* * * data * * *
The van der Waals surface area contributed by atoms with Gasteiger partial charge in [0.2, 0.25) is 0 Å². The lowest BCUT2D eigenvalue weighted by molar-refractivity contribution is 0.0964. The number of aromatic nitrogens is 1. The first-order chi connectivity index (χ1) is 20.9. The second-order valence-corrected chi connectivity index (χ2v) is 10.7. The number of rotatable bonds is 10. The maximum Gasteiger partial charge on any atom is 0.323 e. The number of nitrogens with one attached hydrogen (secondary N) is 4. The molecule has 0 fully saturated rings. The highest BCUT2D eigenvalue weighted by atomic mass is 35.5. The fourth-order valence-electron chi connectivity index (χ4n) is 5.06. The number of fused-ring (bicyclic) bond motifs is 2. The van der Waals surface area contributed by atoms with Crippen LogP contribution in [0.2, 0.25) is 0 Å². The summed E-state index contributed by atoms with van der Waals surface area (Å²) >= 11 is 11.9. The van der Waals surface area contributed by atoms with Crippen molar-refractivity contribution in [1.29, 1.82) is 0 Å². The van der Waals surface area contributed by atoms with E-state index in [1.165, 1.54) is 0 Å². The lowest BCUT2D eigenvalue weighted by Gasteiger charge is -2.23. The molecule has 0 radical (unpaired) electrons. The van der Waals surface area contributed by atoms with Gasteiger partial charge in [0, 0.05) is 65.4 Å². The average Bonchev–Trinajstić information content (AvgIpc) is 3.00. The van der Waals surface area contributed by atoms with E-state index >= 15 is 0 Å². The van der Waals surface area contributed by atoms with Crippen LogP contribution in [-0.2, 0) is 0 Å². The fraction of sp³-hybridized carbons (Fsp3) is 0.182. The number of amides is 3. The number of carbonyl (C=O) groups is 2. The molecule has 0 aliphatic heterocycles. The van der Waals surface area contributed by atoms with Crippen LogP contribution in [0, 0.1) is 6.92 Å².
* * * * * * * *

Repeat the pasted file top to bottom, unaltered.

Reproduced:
The van der Waals surface area contributed by atoms with Gasteiger partial charge in [0.2, 0.25) is 0 Å². The lowest BCUT2D eigenvalue weighted by molar-refractivity contribution is 0.0964. The number of aromatic nitrogens is 1. The first-order chi connectivity index (χ1) is 20.9. The second-order valence-corrected chi connectivity index (χ2v) is 10.7. The number of rotatable bonds is 10. The maximum Gasteiger partial charge on any atom is 0.323 e. The number of nitrogens with one attached hydrogen (secondary N) is 4. The molecule has 0 fully saturated rings. The highest BCUT2D eigenvalue weighted by atomic mass is 35.5. The fourth-order valence-electron chi connectivity index (χ4n) is 5.06. The number of fused-ring (bicyclic) bond motifs is 2. The van der Waals surface area contributed by atoms with Crippen LogP contribution in [0.2, 0.25) is 0 Å². The summed E-state index contributed by atoms with van der Waals surface area (Å²) >= 11 is 11.9. The van der Waals surface area contributed by atoms with Crippen molar-refractivity contribution in [1.29, 1.82) is 0 Å². The van der Waals surface area contributed by atoms with E-state index in [1.165, 1.54) is 0 Å². The lowest BCUT2D eigenvalue weighted by Gasteiger charge is -2.23. The molecule has 0 radical (unpaired) electrons. The van der Waals surface area contributed by atoms with Gasteiger partial charge in [0, 0.05) is 65.4 Å². The average Bonchev–Trinajstić information content (AvgIpc) is 3.00. The van der Waals surface area contributed by atoms with E-state index >= 15 is 0 Å². The van der Waals surface area contributed by atoms with Crippen LogP contribution in [-0.2, 0) is 0 Å². The fraction of sp³-hybridized carbons (Fsp3) is 0.182. The number of amides is 3. The number of carbonyl (C=O) groups is 2. The molecule has 0 aliphatic heterocycles. The van der Waals surface area contributed by atoms with Crippen LogP contribution in [0, 0.1) is 6.92 Å².